Parity. I’m talking here about paying attention to the fairness of your decisions and an equitable experience for all members of your team. Failing to ensure parity in the workplace has long caused employees to disengage and quit. In the wake of the #MeToo movement, the Black Lives Matter protests after the murder of George Floyd, and heightened awareness of injustice overall, employees are even more attuned to bias in the workplace. To leaders playing favorites. To discrimination. To microaggressions.
Responding effectively when members of your team commit microaggressions takes discernment and courage. And overall, stewarding a culture where everyone is treated equally requires self-awareness and discipline. This is especially true in hybrid work arrangements.
Managers must remember that team members working from home or in other locations may be left out of important conversations. Even impromptu office discussion can lead to major opportunities that will impact someone’s career. At one of my former consulting firms, I had a boss who would walk over to our section of the office when he had a burning idea. If you were present, you got picked for the assignment. If you weren’t there, you missed out. “Proximity bias” is a real thing. In addition to being mindful of this phenomenon, one thing a manager can do is schedule periodic “virtual watercooler” interactions: short video chats to mimic the ones that take place in person.
Power. Employees need a real voice in decision-making. While managers providing direction in terms of defining objectives and purpose – the “what and why of work” – is helpful, people want and need to make decisions about how their work gets done, along with other aspects of their work environment. For too long, many employees have received more “what and how” than “what and why” when it comes to manager direction. That approach makes little sense in the emerging economy, in which human attributes such as creativity, a collaborative spirit, and empathy are differentiators.
What’s more, younger employees, especially, expect to have a say in their organizations. But for all employees, having some authority and autonomy at work is part of a “good job,” as defined by scholars of this topic, including Jen Gresham, whose organization Work for Humanity is helping small businesses generate good jobs.
Work-from-home arrangements and other distributed forms of teams are intensifying the need for organizations to distribute authority more widely. And employees don’t want to give up the greater autonomy many of them experienced while working remotely during the pandemic—during which time much of the workforce demonstrated higher levels of productivity.
Put me in Coach!
If there’s one specific practice that ties the five “P”s together, it is a “C.” I’m talking about coaching—managers evolving from top-down bosses who give directions to guides-on-the-side who encourage, inspire, develop, support, and listen to employees.
This shift in leadership – and employee – mindset is the goal of Jen Gresham and her collaborators in a new program funded by IRC4HR. Together with WORC, Work for Humanity has launched “Bounce Forward: Helping Small Businesses & Workers Thrive Together.”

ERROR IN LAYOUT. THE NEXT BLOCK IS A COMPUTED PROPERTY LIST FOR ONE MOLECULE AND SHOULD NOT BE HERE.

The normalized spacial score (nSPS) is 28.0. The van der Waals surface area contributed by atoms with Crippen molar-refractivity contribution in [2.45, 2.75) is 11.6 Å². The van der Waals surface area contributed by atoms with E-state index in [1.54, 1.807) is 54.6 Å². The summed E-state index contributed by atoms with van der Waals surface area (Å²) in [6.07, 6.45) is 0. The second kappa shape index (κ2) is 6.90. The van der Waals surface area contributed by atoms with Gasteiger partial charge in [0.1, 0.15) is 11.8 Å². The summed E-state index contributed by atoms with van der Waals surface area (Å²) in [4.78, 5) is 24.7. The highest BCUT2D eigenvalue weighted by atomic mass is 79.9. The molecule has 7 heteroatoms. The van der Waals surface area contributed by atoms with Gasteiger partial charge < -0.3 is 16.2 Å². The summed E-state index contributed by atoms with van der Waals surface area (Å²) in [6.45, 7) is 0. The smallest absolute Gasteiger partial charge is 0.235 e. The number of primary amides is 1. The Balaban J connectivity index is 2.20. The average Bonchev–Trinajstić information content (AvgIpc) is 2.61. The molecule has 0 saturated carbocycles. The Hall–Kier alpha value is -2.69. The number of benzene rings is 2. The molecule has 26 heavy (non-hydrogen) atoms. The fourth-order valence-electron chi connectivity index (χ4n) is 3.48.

Jen’s “Bounce Forward” pilot is based on research that shows high-involvement work practices and increased coaching capacity not only result in more engagement, productivity, and satisfaction for workers, they also allow owner-managers to focus on more strategic aspects of the business. The result is that workers have a more fulfilling work experience and the ability to contribute more value to the business, owners are freed up to pursue more value-added tasks, and the business performs better.
As one participant shared, “I’m really grasping that it doesn’t take more time to coach than it does to tell. So, what I’ve been practicing is when somebody brings me a situation or a problem, I’ll ask ‘Okay, well, what do you want to do about that?’ And then listen to what their own problem solving came up with and just give feedback off of that. It’s worked very well because they always have some idea.”
This positive coaching relationship can take place virtually or in person. It leads to employees feeling empowered, developing new skills, and being more engaged in the business. What’s more, anecdotal evidence suggests employees are less likely to leave their “coaches” and their wider team for a different job.
And this gets to the all-around win of the five Ps and the single C. These steps don’t just benefit employees and boost performance. Managers, they also help you. Reduced turnover cuts down on the time you spend filling empty positions and reduces disruptions to team collaboration and productivity. More effective teams and individual employees mean more peace of mind for you. And by distributing decision-making through smart coaching, you free yourself up to focus on other value-creating tasks that support your own development and performance.
Good for your employees, good for your organization…and good for you.
Jodi Starkman is Executive Director of the Innovation Resource Center for Human Resources.